Last week, a new atlas released by the UN Environment and the African Development Bank, reveals that energy consumption in Africa is the lowest in the world, and per capita consumption has remained almost constant since 2000.
The atlas has been developed in collaboration with the Environment Pulse Institute, United States Geological Survey and George Mason University, a press release stated.
Atlas indicates access to electricity
The atlas consolidates information in the “form of detailed ‘before and after’ images, charts, maps and other satellite data from 54 countries through visuals detailing the challenges and opportunities in providing Africa’s population with access to reliable, affordable and modern energy services”.
Director and regional representative of the UN Environment, Africa Office, Juliette Biao, commented: “The atlas makes a strong case that investments in green energy infrastructure can bolster Africa’s economic development and bring it closer to achieving the Sustainable Development Goals.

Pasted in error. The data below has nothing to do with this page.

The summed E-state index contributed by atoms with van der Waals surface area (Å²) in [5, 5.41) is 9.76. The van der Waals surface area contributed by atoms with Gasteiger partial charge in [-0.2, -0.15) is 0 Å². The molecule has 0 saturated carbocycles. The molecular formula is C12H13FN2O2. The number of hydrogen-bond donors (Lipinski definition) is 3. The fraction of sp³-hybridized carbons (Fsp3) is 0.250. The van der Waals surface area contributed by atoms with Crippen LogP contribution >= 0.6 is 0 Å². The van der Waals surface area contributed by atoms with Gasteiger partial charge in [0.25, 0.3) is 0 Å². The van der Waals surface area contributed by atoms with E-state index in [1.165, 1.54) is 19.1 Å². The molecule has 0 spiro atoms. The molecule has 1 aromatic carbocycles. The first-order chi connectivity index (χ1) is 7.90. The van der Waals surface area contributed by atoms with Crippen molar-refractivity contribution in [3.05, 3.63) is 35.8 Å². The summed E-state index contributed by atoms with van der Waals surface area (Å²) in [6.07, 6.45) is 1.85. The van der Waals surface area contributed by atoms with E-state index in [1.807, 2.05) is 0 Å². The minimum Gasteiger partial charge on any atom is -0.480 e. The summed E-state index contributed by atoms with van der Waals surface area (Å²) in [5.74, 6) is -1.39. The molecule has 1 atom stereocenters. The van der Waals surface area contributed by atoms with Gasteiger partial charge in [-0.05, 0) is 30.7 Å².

“It is therefore an important policy guide for African governments as they strive to catalyse national development by making use of their energy resources.”
Continent’s energy resources
The atlas shows both the potential and the fragility of the continent’s energy resources, which are at the heart of Africa’s socio-economic development. Read more…
It highlights some success stories of sustainable energy development around the continent, but it also puts the spotlight on major environmental challenges associated with energy infrastructure development.
“This atlas will be instrumental to ease access to information and data in the energy sector for all stakeholders, including the donor community, African governments and the private sector,” Vice-President in charge of power, energy, climate and green growth at the African Development Bank, Amadou Hott, said.
The chart also indicates that Africa’s power reserve is led by oil (7,6%), followed by natural gas (7,5%) and coal (3,6%).
However, a growing population, sustained industrialisation and rising urbanisation mean that energy demand in Africa is increasing.
According to information in the atlas, only an insignificant fraction of the existing energy potential in Africa has been tapped into—leaving the continent lagging behind in the production and manufacturing sectors due to low and unreliable access to energy.
Download the report here